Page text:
After a professional career in woodworking-cabinetmaking-millworking, and swearing up and down that I would never cut another stick of wood as a result, I have come full circle.

Following my career in woodworking, I had a high intensity career in Federal law enforcement, a divorce, and a lovely midlife regression to a more “Frat boy” outlook on responsibility. Good times, good times.

I left federal employ, re-married, and settled down…again. During this settling down period, my lovely wife and I began discussions as to where our lives were headed, and what it was we REALLY wanted out of our remaining years.The question “What would your ideal job/career/vocation” continued to be asked, and pondered by us both.

Inevitably, My ideal would be imagined as spending my days in an esthetically pleasing woodshop, with shavings on the floor, my workbench littered with various handtools and bits of whatever project I happened to be working on.

I am not at all sure why this always ended up being  my vision of how I would love to spend my days, as my life turned the mid point. Perhaps it was that creative voice in my soul, continuing to demand expression. Maybe it was a still, unsatisfied addiction to researching and equipping a fine woodworking shop. Maybe both.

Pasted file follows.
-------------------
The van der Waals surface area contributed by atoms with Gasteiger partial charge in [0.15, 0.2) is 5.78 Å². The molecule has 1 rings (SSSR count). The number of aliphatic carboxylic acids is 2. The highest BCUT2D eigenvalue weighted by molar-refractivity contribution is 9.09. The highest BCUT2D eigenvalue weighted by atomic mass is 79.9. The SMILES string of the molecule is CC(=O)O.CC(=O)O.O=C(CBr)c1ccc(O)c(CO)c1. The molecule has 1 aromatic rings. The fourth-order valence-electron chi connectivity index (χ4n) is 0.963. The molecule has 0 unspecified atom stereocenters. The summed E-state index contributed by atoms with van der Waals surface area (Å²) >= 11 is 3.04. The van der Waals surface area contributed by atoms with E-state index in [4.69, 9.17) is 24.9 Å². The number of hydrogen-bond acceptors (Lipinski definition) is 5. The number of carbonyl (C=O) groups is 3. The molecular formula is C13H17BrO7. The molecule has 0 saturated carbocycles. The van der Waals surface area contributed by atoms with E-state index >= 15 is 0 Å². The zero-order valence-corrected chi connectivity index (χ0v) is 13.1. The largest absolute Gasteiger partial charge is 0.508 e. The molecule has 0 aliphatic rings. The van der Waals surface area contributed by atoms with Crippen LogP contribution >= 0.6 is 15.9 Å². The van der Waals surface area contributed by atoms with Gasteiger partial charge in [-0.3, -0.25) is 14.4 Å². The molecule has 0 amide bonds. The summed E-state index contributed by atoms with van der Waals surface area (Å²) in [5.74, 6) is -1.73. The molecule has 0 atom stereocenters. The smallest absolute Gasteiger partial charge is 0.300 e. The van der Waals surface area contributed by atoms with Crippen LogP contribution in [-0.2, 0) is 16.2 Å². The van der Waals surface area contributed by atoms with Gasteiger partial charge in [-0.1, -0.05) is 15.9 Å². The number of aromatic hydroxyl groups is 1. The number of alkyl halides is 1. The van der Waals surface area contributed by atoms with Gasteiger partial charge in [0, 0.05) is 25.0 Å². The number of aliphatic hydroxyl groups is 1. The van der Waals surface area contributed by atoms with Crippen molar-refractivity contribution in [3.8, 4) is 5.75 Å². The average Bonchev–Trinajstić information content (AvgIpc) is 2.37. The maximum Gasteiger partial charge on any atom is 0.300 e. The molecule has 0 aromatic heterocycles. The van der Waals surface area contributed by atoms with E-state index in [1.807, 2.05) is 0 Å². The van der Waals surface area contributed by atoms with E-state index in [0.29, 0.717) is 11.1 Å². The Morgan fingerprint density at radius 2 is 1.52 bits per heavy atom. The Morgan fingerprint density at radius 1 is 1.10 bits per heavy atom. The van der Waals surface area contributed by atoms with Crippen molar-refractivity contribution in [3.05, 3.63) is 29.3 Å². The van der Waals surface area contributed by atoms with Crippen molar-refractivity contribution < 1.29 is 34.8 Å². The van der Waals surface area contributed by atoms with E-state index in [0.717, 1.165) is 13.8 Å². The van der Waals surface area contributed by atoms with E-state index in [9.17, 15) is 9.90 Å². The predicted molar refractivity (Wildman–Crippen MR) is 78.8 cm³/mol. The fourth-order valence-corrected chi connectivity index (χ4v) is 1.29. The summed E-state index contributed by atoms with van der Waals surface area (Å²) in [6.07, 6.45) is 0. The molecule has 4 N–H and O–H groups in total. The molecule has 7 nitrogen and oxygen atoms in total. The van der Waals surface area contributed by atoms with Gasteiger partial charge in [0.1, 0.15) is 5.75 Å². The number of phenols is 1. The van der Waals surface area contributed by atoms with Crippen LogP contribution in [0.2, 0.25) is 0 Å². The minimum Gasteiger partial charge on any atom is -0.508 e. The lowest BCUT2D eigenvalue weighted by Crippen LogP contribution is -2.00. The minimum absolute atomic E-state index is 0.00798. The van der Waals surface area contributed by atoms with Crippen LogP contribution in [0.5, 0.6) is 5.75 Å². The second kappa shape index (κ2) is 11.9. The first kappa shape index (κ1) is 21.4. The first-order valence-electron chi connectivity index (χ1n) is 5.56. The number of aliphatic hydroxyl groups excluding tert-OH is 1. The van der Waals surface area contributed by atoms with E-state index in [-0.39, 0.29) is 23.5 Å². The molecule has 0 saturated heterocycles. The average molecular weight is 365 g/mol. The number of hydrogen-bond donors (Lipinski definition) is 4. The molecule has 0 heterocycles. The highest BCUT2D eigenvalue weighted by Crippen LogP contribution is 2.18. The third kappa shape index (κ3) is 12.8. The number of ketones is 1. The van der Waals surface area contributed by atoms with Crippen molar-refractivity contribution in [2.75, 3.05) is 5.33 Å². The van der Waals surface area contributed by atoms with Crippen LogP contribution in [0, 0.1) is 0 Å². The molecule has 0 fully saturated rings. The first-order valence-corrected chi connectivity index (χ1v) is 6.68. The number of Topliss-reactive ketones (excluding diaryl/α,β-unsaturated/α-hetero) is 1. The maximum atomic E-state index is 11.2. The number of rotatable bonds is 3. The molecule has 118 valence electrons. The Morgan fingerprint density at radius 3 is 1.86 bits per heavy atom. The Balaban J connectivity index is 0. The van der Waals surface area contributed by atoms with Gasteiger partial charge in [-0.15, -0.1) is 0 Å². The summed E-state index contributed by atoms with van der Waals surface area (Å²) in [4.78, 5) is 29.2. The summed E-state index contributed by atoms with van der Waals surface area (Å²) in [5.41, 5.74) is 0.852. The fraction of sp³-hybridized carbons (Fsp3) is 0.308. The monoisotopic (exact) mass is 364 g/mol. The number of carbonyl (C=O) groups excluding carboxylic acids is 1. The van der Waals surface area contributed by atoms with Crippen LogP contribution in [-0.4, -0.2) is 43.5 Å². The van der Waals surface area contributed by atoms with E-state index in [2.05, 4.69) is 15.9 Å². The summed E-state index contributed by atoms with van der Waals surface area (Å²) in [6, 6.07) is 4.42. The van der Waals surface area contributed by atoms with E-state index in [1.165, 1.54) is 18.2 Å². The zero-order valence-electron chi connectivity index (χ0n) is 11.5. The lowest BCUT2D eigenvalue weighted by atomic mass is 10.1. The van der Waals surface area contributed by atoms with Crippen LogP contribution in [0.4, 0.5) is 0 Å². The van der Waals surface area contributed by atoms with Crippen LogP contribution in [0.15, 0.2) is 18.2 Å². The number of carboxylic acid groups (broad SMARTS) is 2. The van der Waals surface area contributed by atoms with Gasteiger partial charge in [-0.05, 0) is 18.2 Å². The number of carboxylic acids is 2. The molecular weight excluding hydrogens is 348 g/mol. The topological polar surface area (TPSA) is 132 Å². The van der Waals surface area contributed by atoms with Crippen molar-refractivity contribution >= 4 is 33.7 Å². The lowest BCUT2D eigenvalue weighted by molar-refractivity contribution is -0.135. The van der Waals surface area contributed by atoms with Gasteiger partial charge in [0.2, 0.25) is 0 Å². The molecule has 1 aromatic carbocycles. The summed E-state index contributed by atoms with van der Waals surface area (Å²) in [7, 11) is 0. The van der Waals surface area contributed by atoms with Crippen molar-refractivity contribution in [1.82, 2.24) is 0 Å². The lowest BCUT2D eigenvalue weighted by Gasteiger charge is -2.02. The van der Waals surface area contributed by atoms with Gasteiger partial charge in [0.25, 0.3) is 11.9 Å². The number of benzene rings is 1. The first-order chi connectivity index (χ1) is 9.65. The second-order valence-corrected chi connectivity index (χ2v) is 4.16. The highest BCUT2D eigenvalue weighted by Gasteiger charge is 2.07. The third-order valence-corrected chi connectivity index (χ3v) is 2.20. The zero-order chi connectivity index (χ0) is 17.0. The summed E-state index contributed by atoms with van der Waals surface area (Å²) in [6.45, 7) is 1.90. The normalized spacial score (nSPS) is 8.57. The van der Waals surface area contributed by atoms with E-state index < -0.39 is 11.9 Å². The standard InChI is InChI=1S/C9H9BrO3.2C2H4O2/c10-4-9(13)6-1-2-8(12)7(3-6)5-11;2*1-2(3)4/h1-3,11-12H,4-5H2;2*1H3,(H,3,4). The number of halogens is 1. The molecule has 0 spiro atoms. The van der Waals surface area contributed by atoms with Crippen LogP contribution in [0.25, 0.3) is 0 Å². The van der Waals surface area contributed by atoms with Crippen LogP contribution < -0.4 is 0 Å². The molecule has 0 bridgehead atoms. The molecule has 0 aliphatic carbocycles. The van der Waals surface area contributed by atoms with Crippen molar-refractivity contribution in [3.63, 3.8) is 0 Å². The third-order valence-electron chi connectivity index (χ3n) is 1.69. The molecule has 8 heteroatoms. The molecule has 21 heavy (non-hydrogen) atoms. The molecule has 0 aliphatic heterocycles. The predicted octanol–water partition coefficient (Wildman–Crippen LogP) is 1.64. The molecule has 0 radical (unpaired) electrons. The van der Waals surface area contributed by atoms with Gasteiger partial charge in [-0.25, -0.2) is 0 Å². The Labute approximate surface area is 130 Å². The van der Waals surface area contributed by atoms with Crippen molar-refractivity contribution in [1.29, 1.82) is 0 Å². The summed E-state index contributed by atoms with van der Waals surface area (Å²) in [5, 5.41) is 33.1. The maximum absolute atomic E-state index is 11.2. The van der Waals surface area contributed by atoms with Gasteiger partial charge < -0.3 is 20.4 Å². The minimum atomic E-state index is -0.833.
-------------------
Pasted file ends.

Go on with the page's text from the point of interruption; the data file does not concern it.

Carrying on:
Regardless, it was my wife who delicately continued to guide me to finding my way back to woodwork. In the span of a year, she encouraged me to explore going back to work as a woodwright. be it as a self employed woodworker, or to search out someone else with a like minded approach to the craft.

She also pointed to my desire to go back to school. As it happens, Denver has a community college that sports the third largest woodworking program. Red Rocks Community College has been quietly going about the business of both keeping fine woodworking alive, as well as producing future generations of woodworkers imbued with the love of craft and workmanship.

So, you may be asking, “what is this blog going to be about?”. Well, dear reader, I suppose I am not entirely sure myself. All I can tell you is that, it will be a woodworking blog. It will include my experiences in the Red Rocks Fine Woodworking degree program. There will be musings on the researching and equipping of my tiny little brick garage woodshop. Perhaps some discussion of my exploration into hand tooling and the use of handtools that have always excited me, but had been unobtainable until now.

I would also like to use this blog as a means to express my desire to keep woodworking alive as an art form. I feel that as a community, it is important for us as craftsman, to both share our mutual love for the craft, as well as do our best to provide a means of perpetuating woodworking and craftmanship philosophies.


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